GC Securities, a division of MMC Securities Corp.*
A slow issuance year in 2008 masks a story of resilience and risk management flexibility. After a record-setting year in 2007, catastrophe bond issuances fell 62 percent by issuance volume and 52 percent by transaction count last year. During the first half of the year catastrophe bond issuance was tempered by ample capacity and favorable rates in the traditional reinsurance market, dampening sponsor demand for alternative capacity sources, with the fourth quarter quieter than expected. Overall, however, catastrophe bonds generally withstood the impact of onerous market forces and survived a substantial financial market test of their utility as risk and capital management instruments.
In terms of issuance volume, the first half of 2008 kept pace with the same period in 2006. Third quarter activity was light (in line with historical catastrophe bond market norms). Despite a fourth quarter that was expected to be robust, however, planned catastrophe bond issuances were postponed, due to the impact of the global financial crisis on secondary market spreads and concerns over the effectiveness of the collateral protection mechanics embedded in catastrophe bond structures.
2008 by the Numbers
Issuers secured USD2.7 billion in new and renewal capacity in the catastrophe bond market last year via 13 transactions. All but two came in the first half of the year.
As a whole, in terms of issuance volume, 2008 was the third busiest year since catastrophe bonds were introduced in 1997, accounting for 11 percent of all issuances. Risk capital issued was above the 11-year average of USD2.1 billion, and the USD2.7 billion issued last year came to market at a time when reinsurers had excess capital on their balance sheets. Even with continued buybacks and dividends — not to mention the Guy Carpenter World Rate on Line (ROL) Index‘s drop of nine percent at the January 1, 2008 renewal — carriers perceived a benefit to transferring risk to capital markets. Rates continued to drop steadily through the July 1, 2008 renewal.
Light activity in the third quarter was in line with historical precedent. In 2008, however, the fourth quarter was silent in terms of primary issuance activity-compared to that of 2007, when seven bonds resulted in USD1.9 billion of capacity.
Ambiguity in the (re)insurance market as a whole – and distress in the global financial markets – is the primary reason for the sharp drop in catastrophe bond issuances in the fourth quarter of 2008. As the (re)insurance industry approached the January 1, 2009 renewal, few could gauge where rates were headed for specific regions and lines of business. Loss history ultimately mattered more than the other factors that influence pricing, but at the time, carriers decided to confirm the market’s direction before making specific and (in the case of catastrophe bonds) multi-year risk management decisions.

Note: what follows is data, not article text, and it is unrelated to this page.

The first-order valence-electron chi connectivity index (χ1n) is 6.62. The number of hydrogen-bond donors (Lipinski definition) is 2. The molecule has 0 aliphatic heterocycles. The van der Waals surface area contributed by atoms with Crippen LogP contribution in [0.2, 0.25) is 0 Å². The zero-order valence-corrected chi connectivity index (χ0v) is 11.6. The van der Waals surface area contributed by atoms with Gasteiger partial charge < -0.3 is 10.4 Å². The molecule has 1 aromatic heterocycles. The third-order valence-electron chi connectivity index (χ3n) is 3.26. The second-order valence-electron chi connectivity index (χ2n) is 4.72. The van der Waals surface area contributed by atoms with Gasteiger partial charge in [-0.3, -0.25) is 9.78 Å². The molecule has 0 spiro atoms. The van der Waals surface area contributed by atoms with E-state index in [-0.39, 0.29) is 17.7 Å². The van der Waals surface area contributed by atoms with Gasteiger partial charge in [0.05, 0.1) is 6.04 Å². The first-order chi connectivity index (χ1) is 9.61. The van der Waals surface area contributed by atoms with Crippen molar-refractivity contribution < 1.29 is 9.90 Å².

Questions about Capital Availability
The availability of capital remained a major concern through December 2008, as markets cited an increased cost of capital in efforts to increase rates for traditional reinsurance. While the disparity between the cost of capital and reinsurance rates did not define the January 1, 2009 renewal, it certainly shaped cedent and market thinking. Capital management factored into many reinsurance buys, as carriers moved to protect themselves from unfavorable market forces.
These same issues were at play in the broader capital markets space, as alternative investment vehicles coped with the same investment asset impairment and capital access challenges that (re)insurers faced. Alternative investment vehicles — such as hedge funds and private equity funds — lost access to leverage and experienced an increase in redemptions.
In several cases, multi-strategy hedge funds were forced to liquidate catastrophe bond holdings in order to meet liquidity needs created by severe value reductions in their other investments. Catastrophe bonds were sold because this asset class was among the few to maintain value during the first three quarters of 2008. Though this forced selling did prompt sufficient spread widening to forestall additional primary issuances, the fact that a significant amount of catastrophe bond positions was able to be liquidated quickly and in an orderly fashion — absent even more severe price reductions — is a testament to the increasing liquidity and depth of the catastrophe bond market.